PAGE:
Coming Home: Reality, Snow, and Winter Institute

This past week I got to do something I've never done before - attend Winter Institute.

If you don't know, Winter Institute is an annual convention attended by indie booksellers where authors, booksellers, and quite a few librarians all mingle, talk books - and hopefully make an impression on one another.

This year it was in Albuquerque - somewhere I've been before and was ready to go back to. Whenever people ask me what my favorite city in my travels has been, I usually have to base that judgement on their airport and / or convention center. Such is the nature of work-based travel. However, having spent some leisure time in ABQ a few years ago, I can say that I generally do like the place.

Also ranking high on my list of awesome cities is Fargo. Yes, really.

Regardless, I first had to get to Albuquerque, which turned out to be way more of a problem than expected. Chicago is both an airport hub, and the hub of all my problems, generally speaking.

Without going into too much detail, I was supposed to get to ABQ at noon. I got there at 5:30. I was delayed so long, and so often, that I finished reading Moby Dick, which is my new metric for delays.

I did get into the city in time for my first Winter Institute event - a dinner with indie bookstore owners and fellow Harper authors. It was a great time, with lots of book talk, and - hopefully - some good conversation on my part. I'd been up for 17 hours at that point so any charm I possessed at that time is mostly due to coffee.

Then I slept for about ten hours. It felt awesome.

The next day I had an interview with LibroFM, followed by a cocktail hour where authors lined the walls, signing free copies of their books for attendees. It's breakneck, with people actually running through the doors when they open in order to ensure they get the books they want.

I signed for the full hour, then was whisked off to another dinner and mingling, with excellent food and better company, then came back to the hotel to sleep, and return home... mostly without delays.

I left behind 50 degree weather, a nice hotel room and catered dinners to come home to 10 degrees (projected -20 tomorrow!), no food in the fridge, laundry that needed to be done, a driveway that needed shoveling, and a dog that was so happy to see me, he pooped on the floor.

Welcome home.

I share this not because my life is difficult (it's not) but to convey that my life is... pretty average. It's easy to see authors posting pictures of fancy dinners, crowded signing rooms, and famous meetups, and think that a red carpet must be rolled out wherever we go.

It's not. And if it were, at my house, it would get peed on.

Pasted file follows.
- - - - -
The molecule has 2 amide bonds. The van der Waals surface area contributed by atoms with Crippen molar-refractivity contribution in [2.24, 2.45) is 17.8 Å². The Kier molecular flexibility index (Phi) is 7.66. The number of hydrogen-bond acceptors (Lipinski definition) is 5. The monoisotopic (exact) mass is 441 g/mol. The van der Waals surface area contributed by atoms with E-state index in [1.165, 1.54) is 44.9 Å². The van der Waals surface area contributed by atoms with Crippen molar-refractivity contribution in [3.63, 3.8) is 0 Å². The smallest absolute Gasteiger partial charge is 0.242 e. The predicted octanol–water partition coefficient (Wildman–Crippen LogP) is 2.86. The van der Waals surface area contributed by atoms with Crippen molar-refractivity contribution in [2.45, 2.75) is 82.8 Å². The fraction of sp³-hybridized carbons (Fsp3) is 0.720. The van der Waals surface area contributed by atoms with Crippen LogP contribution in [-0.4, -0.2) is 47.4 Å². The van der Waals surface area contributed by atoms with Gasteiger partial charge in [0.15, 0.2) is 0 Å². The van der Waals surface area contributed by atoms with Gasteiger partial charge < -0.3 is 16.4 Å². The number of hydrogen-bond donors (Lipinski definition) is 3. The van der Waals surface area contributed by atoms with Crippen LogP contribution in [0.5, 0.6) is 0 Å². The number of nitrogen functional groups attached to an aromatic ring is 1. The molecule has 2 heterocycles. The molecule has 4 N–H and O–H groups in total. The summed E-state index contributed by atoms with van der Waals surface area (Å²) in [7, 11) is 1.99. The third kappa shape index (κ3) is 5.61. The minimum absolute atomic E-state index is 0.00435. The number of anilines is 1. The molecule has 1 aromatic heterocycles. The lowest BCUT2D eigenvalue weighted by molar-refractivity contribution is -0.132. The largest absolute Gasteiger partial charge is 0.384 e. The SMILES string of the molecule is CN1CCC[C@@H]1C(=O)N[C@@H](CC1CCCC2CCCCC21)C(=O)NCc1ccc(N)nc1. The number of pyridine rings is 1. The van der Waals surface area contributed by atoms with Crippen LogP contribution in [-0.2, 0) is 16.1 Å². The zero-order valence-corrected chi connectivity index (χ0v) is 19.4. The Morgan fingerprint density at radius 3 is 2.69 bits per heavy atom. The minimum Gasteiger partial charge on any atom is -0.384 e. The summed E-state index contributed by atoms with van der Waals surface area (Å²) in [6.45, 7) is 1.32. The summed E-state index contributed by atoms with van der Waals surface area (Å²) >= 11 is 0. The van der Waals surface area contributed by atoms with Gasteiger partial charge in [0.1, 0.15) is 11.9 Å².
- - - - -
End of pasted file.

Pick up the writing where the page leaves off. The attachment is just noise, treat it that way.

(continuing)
Author Mindy's life and Real Mindy's life are two different things, something that should be pretty clear by now. But I want to take it a step further.

The glitter canons of Twitter and white-toothed-selfie's of Instagram convey a story - one that is carefully curated.

I didn't tweet about the many, many booksellers who congratulated me on my first book (HERONE will be my 8th, the first seven having passed by without their notice), or the people who picked up a copy, perused it, then decided they didn't want to give it the room in their bag, or tote it home on the plane.

I share these things now because I think it's important for aspiring writers - and fellow midlist authors - to know what an event such as this actually looks like when you're in it. Yes, it's amazing. No, it's not difficult - one of my handlers thanked me for making an appearance at the author dinner right on the heels of my horrible day of traveling. I said, "I'm a farmer's daughter. My first job was called Pick Up Rocks. I was 5. It was 90 degrees. I can eat dinner and talk about myself this evening. It's not a problem or a hardship."

And it's not. I'm blessed to have a publisher behind me, a release coming up, and a tour to promote it.

And maybe next year they'll send me to Winter Institute again... with my ninth book (not my first.)


Corey Ann Haydu on School Visits

Don't miss the newest episode of the Writer, Writer, Pants on Fire podcast, with guest Corey Ann Haydu. Corey joined me to talk about how the acting world helped thicken her skin for the ups and downs of publishing, writing about OCD from a place of understanding, and the moment of choosing a voice for a story that determines whether it will be middle grade or YA, and what to try - and not try - at school visits.